Ray County was organized in 1820, and on January 1, 1821, when Missouri became a state, Ray County was one of the original 14 counties and included the entire northwest corner of the state. Richmond became the permanent county seat in 1827. Today, that same large northwest corner is divided into twelve separate counties.
Little Dixie Stories here are grown deep in Missouri soil. They are stories of freedom: freedom to live and prosper as our nation’s laws at that time allowed, including the freedom to engage in “the peculiar institution” of slavery although not all residents owned slaves. Throughout our nation’s history, slavery was a way of life and an economic system that benefited not only slave owners, but businessmen as well. While slaveholders enjoyed this and other freedoms, slaves were seen as “property” in Little Dixie and elsewhere in the country. Little Dixie was a vast expanse of land stretching from one side of the Missouri state line to the other along the Missouri River to the north and to the south. More than half of Missouri’s slave owners were in this 17-county region. Some slave owners owned up to 30 slaves at a time while others had as little as one. Labor intensive crops like hemp, cotton and tobacco were mainstays of the Little Dixie economy. Folks from Kentucky, Tennessee, Virginia and the Carolinas settled much of this area. Like many emigrants who moved to new lands, their customs came along with them.
Partisan Rangers were considered an “irregular” military group formed to provide protection and offensive tactics against the enemy. Many times, unconventional tactics were used. They carried out missions to disrupt regular military actions that were deemed a threat.
Partisan Ranger Act
In an effort to organize guerrillas in the border states, the Confederate Congress passed the Partisan Ranger Act in April, 1862. It largely failed to impart military discipline or coordination, but guerrilla leaders like Quantrill used the act to recruit new members, create a basic command structure and legitimize their actions. This proclamation promised arms and ammunition to men who joined the camps “now in the brush”. It also stated that men who reported the locations of guerrillas or attempted to leave the state “to prevent being called in the service will be deemed enemies of the ‘South’ and treated accordingly.” Source:Ray County Historical Society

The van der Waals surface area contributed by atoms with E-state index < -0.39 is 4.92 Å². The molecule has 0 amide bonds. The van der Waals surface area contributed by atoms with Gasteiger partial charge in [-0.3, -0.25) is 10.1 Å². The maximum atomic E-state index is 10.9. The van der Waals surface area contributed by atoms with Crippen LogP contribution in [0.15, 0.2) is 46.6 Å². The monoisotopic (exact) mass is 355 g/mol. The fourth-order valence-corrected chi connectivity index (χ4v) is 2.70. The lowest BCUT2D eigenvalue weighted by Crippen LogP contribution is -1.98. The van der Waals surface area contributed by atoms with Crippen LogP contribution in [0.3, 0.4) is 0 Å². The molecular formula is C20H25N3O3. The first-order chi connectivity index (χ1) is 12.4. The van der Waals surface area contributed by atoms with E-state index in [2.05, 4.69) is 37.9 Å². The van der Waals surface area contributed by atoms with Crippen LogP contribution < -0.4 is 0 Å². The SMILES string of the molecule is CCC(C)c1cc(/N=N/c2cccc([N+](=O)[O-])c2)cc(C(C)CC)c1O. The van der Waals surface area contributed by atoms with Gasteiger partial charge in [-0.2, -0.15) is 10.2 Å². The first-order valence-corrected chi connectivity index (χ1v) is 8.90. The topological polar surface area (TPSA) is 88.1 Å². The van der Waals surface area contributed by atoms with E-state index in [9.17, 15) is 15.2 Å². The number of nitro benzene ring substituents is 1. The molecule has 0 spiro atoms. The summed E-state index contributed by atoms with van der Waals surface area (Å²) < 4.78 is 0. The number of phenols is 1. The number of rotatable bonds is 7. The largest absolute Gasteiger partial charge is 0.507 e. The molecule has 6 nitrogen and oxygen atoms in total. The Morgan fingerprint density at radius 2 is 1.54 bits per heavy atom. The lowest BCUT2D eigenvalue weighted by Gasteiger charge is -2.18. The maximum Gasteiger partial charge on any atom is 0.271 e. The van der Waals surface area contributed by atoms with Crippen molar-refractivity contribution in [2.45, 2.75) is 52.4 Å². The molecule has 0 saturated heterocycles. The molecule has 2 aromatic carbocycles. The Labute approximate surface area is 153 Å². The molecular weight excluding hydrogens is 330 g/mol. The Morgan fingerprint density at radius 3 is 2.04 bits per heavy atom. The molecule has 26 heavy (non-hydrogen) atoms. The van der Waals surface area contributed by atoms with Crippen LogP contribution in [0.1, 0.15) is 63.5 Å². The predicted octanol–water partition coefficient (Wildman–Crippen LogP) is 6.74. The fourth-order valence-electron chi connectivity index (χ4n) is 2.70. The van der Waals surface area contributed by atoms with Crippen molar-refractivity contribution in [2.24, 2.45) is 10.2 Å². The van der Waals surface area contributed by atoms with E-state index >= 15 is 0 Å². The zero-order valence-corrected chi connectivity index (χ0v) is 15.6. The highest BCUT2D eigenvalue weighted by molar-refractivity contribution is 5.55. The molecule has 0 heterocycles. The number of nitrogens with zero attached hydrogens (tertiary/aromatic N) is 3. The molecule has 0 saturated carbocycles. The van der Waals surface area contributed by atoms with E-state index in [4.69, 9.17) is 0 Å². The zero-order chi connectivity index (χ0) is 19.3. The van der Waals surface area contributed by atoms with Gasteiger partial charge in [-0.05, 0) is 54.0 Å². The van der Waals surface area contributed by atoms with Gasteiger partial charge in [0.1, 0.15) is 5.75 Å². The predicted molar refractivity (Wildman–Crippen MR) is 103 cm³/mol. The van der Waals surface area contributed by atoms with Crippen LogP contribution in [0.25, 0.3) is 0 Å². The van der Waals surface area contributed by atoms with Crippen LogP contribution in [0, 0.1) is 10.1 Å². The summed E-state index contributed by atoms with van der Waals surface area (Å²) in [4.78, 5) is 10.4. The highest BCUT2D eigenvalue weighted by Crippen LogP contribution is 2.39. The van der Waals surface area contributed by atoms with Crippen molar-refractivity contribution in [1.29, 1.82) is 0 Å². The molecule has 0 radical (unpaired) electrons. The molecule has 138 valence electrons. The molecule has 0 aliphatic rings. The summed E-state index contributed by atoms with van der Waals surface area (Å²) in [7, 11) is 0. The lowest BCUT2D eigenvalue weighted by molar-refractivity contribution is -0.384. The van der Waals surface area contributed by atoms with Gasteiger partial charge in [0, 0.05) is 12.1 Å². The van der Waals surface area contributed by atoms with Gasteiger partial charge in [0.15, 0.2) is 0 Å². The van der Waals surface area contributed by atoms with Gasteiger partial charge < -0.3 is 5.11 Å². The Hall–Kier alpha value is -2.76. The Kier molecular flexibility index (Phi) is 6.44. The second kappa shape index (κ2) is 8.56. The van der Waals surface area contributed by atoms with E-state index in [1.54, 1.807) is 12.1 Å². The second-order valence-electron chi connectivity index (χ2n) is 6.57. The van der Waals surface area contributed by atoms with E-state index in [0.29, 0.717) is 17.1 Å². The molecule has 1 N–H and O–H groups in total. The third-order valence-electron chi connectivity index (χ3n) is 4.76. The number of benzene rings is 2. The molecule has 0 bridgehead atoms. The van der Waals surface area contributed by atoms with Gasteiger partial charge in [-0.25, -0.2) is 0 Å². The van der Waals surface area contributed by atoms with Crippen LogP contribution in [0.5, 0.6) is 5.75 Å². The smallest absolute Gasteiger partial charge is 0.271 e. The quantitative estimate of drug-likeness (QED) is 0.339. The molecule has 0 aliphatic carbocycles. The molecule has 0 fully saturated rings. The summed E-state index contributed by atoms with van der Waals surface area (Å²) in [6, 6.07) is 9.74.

Ray County Poor Farm Have you heard the phrase “you’re going to end up in the poor house!”? Poor houses or poor farms were a reality for many of the states’ aged and destitute. The state charged each county with providing them with a place they could call home.
Built in 1910 for $19,491 after the county declared the original Ray County Poor Farm was in disrepair, the “new” poor farm was constructed with electricity and indoor plumbing (quite a modernization for that time and area). The Ray County Poor Farm was operated from 1910 to 1960. It became a private rest home from 1960 to 1971. Being continuously owned by Ray County, in 1974, the stately structure became home to the Ray County Historical Society and Museum. Tucked inside the museum are artifacts that date back to the 1800s. The Ray County Genealogical Society operates an extensive research library at the museum, with volunteers who are always ready to assist.
Civil War Interpretive Panels were dedicated by the Ray County Historical Society and the Missouri State Parks during the Battle of Albany 150th Anniversary event in October, 2014. One panel has been placed on the grounds of the Ray County courthouse and the other rests near the site of the Battle of Albany.
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